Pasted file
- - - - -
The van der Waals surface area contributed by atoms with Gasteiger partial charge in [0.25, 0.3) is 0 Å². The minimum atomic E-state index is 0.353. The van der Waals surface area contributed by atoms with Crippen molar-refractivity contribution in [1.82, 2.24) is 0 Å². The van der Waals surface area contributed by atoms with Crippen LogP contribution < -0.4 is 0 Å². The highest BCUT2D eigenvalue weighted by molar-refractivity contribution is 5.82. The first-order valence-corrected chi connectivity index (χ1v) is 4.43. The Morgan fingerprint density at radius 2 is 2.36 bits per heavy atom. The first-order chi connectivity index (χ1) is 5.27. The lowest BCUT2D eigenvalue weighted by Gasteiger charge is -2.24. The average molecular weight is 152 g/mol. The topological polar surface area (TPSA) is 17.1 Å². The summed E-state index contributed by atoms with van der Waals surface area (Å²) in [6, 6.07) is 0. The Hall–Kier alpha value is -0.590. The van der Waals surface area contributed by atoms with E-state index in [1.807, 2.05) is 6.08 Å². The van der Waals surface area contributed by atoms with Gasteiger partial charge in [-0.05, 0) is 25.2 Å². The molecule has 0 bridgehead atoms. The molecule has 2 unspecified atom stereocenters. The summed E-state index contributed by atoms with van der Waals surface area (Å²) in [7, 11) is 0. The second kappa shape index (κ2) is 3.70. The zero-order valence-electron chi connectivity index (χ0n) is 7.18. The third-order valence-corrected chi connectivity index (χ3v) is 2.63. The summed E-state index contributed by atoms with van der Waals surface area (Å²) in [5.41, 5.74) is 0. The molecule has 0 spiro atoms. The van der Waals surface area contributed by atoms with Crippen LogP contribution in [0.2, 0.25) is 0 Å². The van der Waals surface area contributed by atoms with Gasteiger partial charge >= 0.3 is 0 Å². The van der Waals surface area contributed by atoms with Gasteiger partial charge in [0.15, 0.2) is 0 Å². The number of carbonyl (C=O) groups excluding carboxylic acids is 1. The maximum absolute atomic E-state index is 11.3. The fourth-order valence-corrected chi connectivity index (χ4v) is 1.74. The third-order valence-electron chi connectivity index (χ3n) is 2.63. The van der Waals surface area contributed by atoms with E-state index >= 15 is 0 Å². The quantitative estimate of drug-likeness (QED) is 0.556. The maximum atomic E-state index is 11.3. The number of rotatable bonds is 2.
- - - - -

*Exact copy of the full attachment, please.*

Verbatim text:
The van der Waals surface area contributed by atoms with Gasteiger partial charge in [0.25, 0.3) is 0 Å². The minimum atomic E-state index is 0.353. The van der Waals surface area contributed by atoms with Crippen molar-refractivity contribution in [1.82, 2.24) is 0 Å². The van der Waals surface area contributed by atoms with Crippen LogP contribution < -0.4 is 0 Å². The highest BCUT2D eigenvalue weighted by molar-refractivity contribution is 5.82. The first-order valence-corrected chi connectivity index (χ1v) is 4.43. The Morgan fingerprint density at radius 2 is 2.36 bits per heavy atom. The first-order chi connectivity index (χ1) is 5.27. The lowest BCUT2D eigenvalue weighted by Gasteiger charge is -2.24. The average molecular weight is 152 g/mol. The topological polar surface area (TPSA) is 17.1 Å². The summed E-state index contributed by atoms with van der Waals surface area (Å²) in [6, 6.07) is 0. The Hall–Kier alpha value is -0.590. The van der Waals surface area contributed by atoms with E-state index in [1.807, 2.05) is 6.08 Å². The van der Waals surface area contributed by atoms with Gasteiger partial charge in [-0.05, 0) is 25.2 Å². The molecule has 0 bridgehead atoms. The molecule has 2 unspecified atom stereocenters. The summed E-state index contributed by atoms with van der Waals surface area (Å²) in [7, 11) is 0. The second kappa shape index (κ2) is 3.70. The zero-order valence-electron chi connectivity index (χ0n) is 7.18. The third-order valence-corrected chi connectivity index (χ3v) is 2.63. The summed E-state index contributed by atoms with van der Waals surface area (Å²) in [5.41, 5.74) is 0. The molecule has 0 spiro atoms. The van der Waals surface area contributed by atoms with Crippen LogP contribution in [0.2, 0.25) is 0 Å². The van der Waals surface area contributed by atoms with Gasteiger partial charge >= 0.3 is 0 Å². The van der Waals surface area contributed by atoms with Gasteiger partial charge in [0.15, 0.2) is 0 Å². The number of carbonyl (C=O) groups excluding carboxylic acids is 1. The maximum absolute atomic E-state index is 11.3. The fourth-order valence-corrected chi connectivity index (χ4v) is 1.74. The third-order valence-electron chi connectivity index (χ3n) is 2.63. The van der Waals surface area contributed by atoms with E-state index >= 15 is 0 Å². The quantitative estimate of drug-likeness (QED) is 0.556. The maximum atomic E-state index is 11.3. The number of rotatable bonds is 2.